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Exxon Mobil Q3 profit falls compared with last year’s record numbers, but refineries are strong

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BM. GE
27.10.23 19:00
52

Exxon Mobil’s third-quarter profit declined compared with last year when the oil giant was put up record numbers due to soaring crude prices, but net income was up 15% compared with the previous quarter. It also raised its quarterly dividend.

Those lofty crude prices have fueled a shopping spree this year in the as Exxon acquired pipeline operator Denbury, the beneficiary of changes in U.S. climate policy, for $4.9 billion in July, and then a few weeks ago said it would buy Pioneer for $60 billion.

Exxon isn’t alone. Earlier this week, Chevron said it would spend more than $50 billion to acquire Hess.

Exxon Mobil Corp. earned $9.07 billion, or $2.25 per share in the period. That compares with $19.66 billion, or $4.68 per share, a year earlier.

Removing certain items, earnings were $2.27 per share.

Analysts polled by Zacks Investment Research predicted higher earnings of $2.36 per share, but Exxon does not adjust its reported results based on one-time events such as asset sales as most companies do.

Revenue slipped to $90.76 billion from $112.07 billion, but still topped Wall Street’s estimate of $89.29 billion.

Production dipped 0.8% to 3,688 thousand oil-equivalent barrels per day.

Exxon said Friday that it delivered its best ever third-quarter global refinery throughput at 4.2 million barrels per day.

“We delivered another quarter of strong operational performance, earnings and cash flows, adding nearly 80,000 net oil-equivalent barrels per day to support global supply,” Chairman and CEO Darren Woods said in a prepared statement.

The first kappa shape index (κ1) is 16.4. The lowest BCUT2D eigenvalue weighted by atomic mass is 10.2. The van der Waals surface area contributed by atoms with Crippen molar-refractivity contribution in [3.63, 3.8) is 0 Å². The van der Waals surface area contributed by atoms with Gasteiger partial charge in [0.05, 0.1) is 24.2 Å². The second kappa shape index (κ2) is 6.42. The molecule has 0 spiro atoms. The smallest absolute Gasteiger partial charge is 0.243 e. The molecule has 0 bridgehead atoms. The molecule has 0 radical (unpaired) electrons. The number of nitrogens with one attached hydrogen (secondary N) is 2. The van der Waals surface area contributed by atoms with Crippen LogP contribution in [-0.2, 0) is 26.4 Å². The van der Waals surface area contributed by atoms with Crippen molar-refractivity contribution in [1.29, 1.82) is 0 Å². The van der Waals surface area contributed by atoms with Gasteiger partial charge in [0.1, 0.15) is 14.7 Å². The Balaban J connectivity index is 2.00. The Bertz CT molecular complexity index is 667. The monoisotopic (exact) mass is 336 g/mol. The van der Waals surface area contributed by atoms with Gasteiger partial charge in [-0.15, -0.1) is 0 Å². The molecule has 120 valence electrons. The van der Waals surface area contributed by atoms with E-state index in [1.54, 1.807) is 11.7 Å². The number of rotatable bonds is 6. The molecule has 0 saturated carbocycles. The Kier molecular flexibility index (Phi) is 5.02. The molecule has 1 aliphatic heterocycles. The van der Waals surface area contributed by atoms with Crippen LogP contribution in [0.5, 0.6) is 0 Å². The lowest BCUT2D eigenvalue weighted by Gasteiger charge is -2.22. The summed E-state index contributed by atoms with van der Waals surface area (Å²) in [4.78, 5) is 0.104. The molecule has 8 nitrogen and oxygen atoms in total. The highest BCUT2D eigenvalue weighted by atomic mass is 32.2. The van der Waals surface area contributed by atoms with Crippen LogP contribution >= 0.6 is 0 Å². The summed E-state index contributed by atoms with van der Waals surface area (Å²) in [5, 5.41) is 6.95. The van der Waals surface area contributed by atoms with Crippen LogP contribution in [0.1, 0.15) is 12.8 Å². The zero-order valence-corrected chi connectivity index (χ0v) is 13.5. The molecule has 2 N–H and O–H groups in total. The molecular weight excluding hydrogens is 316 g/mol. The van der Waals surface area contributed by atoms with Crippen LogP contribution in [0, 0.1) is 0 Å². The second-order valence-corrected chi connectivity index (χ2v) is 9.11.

Exxon’s results come just a few weeks after announcing that it would acquire Pioneer Natural Resources for nearly $60 billion. It’s the company’s largest buyout since acquiring Mobil two decades ago. The deal with Pioneer Natural vastly expands Exxon’s presence in the Permian Basin, a massive oilfield that straddles the border between Texas and New Mexico.

Exxon is flush with cash. The company posted unprecedented profits last year of $55.7 billion, breezing past its previous record of $45.22 billion in 2008 when oil prices hit record highs.

Large acquisitions within the energy sector continue to be made this year as oil prices surge, with Chevron saying on Monday that it is buying Hess Corp. for $53 billion.

Crude prices rose sharply in early 2022 with Russia’s invasion of Ukraine and are hovering around $90 per barrel after ticking another 9% higher this year. That has made big drillers cash rich and they are looking for places to invest.

Oil markets are being stretched by cutbacks in oil production from Saudi Arabia and Russia, and now, a war between Israel and Hamas runs the risk of igniting a broader conflict in the Middle East. While attacks on Israel do not disrupt global oil supply, according to an analysis by the U.S Energy Information Administration, “they raise the potential for oil supply disruptions and higher oil prices.”

Exxon also announced Friday that it raised its fourth-quarter dividend to 95 cents per share from 91 cents per share.

Exxon shares are up slightly before the open bell, AP reports.